Little did they know, those Arabian mathematicians, what they would unleash with their invention of the zero. Suddenly it’s everyone for himself, and common economic sense be damned.
Maths was not something I believed I would ever need in the real world. I had no intention of becoming a bean counter; I could add without the benefit of my fingers, and had a decent handle on how a calculator worked. Besides, most people are the same way. No matter how good they are at maths, they only use it for specific applications, the specificity of which narrows as they article for actuarial science or accountancy. They work with maths, which is not to say that they can do maths. Post high school, maths becomes the purview of genius Russian chess players, genius Russian physicists, and the criminally insane.
So fancy my surprise when maths all of a sudden came into vogue. It’s been years since we first heard business folk fling around the term “zero-sum game”, but it’s a chestnut that refuses to be borne away by the squirrels of good sense. “We gotta be tough out there, people,” that motivator will say, “it’s a zero-sum game.” A zero-sum game it may be, but what exactly is a zero-sum game, and why are we so intent on playing it? Or, more properly, are we playing the game, or is the game playing us?
Before we stray too far into the field of metaphysics, with which maths in these late days of particle theory is becoming increasingly intertwined, let’s concentrate on the maths that those invoking the zero-sum are asking us to be proficient in. A zero-sum game is a theoretical model in which one player’s losses equal the other player’s gains. The discipline this belongs to is, of course, game theory, a fancy series of applications that are at once mathematics and social science, economics and systems analysis. Game theoreticians build models based on human avarice – they construct matrices in which multiple players will attempt to maximise their returns, and these matrices allow us a way to create models of human behaviour. It sounds Big Brotherish, but it isn’t really – a theory is a theory after all – and game theory is more theoretical than most. But before we invoke the zero-sum game, it pays to look at its origins.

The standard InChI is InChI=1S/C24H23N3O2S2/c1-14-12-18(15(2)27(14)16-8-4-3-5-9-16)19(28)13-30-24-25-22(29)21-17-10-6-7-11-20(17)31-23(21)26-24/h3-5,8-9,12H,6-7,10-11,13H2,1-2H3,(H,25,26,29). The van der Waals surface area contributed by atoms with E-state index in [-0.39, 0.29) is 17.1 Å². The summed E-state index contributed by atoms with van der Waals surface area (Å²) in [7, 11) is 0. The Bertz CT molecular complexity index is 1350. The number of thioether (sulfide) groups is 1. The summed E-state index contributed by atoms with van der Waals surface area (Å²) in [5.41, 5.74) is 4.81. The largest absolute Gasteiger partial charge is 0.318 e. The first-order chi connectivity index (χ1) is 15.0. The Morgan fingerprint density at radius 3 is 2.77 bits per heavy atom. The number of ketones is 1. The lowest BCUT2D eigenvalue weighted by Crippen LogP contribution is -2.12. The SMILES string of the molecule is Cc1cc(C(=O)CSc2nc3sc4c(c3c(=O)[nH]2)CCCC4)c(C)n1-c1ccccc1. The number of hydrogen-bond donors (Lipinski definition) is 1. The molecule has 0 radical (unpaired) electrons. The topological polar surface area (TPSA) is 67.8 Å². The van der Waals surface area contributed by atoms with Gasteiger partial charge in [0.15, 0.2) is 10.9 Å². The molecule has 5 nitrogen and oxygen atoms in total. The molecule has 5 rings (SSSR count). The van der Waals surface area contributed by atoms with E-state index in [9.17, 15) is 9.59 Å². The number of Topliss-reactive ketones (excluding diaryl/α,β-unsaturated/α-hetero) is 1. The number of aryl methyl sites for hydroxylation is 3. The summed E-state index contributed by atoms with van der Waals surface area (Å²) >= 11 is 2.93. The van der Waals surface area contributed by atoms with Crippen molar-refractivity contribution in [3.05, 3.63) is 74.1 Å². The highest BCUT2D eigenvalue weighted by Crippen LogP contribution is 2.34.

One wonders how many amateur game theorists there would be on lefty NGO s (I have personally heard a representative of Medicins Sans Frontieres use the offending term) if they knew that so much of their beloved pseudomaths was squiggled out on blackboards at the RAND corporation, headquartered in sunny Santa Monica, California. RAND , a contraction of the term “research and development”, was a proto think-tank, initiated by the United States government in collusion with arms contractor McDonell Douglas in the late 1940s to come up with ideas like “The Preliminary Design of an Experimental World-Circling Spaceship”. This wasn’t as nutty as it sounds – RAND had helped to conceptualise the satellite.
Once divested of its military sugar daddy and under the financial stewardship of the Ford Corporation, RAND morphed into a home for beautiful minds (indeed, John Forbes Nash, profiled by Russell Crowe in A Beautiful Mind, is a RAND alumnus) to help build not-so-beautiful things like, for instance, the neutron bomb. Erstwhile US Secretary of Defense Donald Rumsfeld was once chairman; Condi Rice sat on the board.